The Volcker Rule—named for Paul Volcker, Greenspan’s esteemed predecessor renowned for his relentless assault on inflation—was introduced with the Dodd-Frank Wall Street Reform and Consumer Protection Act in 2010. It was intended to limit systemic risks posed by bank hedging and investing activities through restrictions on proprietary trading and investment activity in private equity, hedge funds, and the like; and through clear, consistent, and continuous record-keeping and reporting.
It is no surprise that legions of lobbyists, consultants, and think tanks employed or supported by financial services firms seek to remind politicians and the populace of what those who remember their Economics 101 certainly understand: Well-functioning, orderly, liquid financial markets have provided a critical underpinning to sustained economic growth and stable societies. Strong and efficient capital markets allow the savings accumulated by individuals, corporations, and governments to support productive enterprises and projects, which are the engines of economic growth and development. The central questions remain. Will the imposition of the planned regulations stifle the markets and curtail growth, or will they enhance market confidence and encourage the development of a sounder financial system, less prone to periodic collapse? What sort of regulatory approach will balance the need to funnel savings to investments against the goal of limiting systemic risk?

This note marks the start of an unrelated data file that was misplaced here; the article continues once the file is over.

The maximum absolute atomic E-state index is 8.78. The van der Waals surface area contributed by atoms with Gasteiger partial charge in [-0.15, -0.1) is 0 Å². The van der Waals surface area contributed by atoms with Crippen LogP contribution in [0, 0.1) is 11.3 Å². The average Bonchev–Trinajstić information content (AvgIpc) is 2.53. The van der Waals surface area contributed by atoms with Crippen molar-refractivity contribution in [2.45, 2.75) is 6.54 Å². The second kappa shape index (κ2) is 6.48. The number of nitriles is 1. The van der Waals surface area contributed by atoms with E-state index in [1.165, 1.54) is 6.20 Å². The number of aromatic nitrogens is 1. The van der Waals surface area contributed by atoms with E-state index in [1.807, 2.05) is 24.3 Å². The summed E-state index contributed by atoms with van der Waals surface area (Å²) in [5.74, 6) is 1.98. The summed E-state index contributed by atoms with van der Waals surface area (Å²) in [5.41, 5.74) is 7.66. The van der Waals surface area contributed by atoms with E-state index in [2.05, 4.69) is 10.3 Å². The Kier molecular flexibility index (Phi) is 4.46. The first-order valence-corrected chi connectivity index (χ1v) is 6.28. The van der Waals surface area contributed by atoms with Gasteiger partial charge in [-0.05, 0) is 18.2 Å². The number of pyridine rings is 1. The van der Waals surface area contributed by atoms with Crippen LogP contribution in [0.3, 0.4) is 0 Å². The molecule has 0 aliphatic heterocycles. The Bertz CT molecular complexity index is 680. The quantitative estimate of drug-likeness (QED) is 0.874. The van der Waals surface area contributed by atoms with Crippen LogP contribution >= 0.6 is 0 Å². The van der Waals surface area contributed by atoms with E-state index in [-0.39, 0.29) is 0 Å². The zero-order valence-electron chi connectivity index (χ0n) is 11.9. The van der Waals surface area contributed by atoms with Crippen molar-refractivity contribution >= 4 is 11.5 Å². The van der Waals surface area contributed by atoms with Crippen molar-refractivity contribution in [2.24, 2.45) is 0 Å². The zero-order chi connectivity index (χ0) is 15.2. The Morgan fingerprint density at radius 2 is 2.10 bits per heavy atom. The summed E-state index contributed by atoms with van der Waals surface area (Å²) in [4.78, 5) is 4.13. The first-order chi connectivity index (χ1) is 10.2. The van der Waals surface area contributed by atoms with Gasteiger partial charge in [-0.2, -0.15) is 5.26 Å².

Prior to the financial crisis, pundits and practitioners across the political spectrum bemoaned the complex, overlapping, competing, and sometimes conflicting structure of financial regulations that had developed over two centuries of our nation’s history. The most salient features of the regulations—Glass-Steagall, Federal Reserve Act, and Federal Deposit Insurance Corporation (FDIC)—were developed in response to earlier financial crises and panics that threatened societal stability and disrupted economic development. While each piece of this regulatory environment had its purpose, the need to streamline and strengthen the regulatory morass was self-evident well before 2008. Regrettably, the response to the most recent crises, like those that came before, has largely been to add appendages to an already unwieldy system. The legislation lacks the bold vision to reinvent the system in an efficient, integrated, and cogent fashion.
The four cornerstones of Dodd-Frank are the Consumer Financial Protection Bureau (CFPB); enhanced capital and liquidity requirements; the identification of systemically important financial institutions (SIFIs), both banks and nonbanks, along with a strategy for their orderly liquidation should it become necessary; and the Volcker Rule. These are designed to prevent recurrence of the most abhorrent and egregious activities and outcomes of the financial crisis of 2008. How likely are they to achieve their desired risk mitigation without snuffing out economic growth? It appears the jury will be out for quite some time.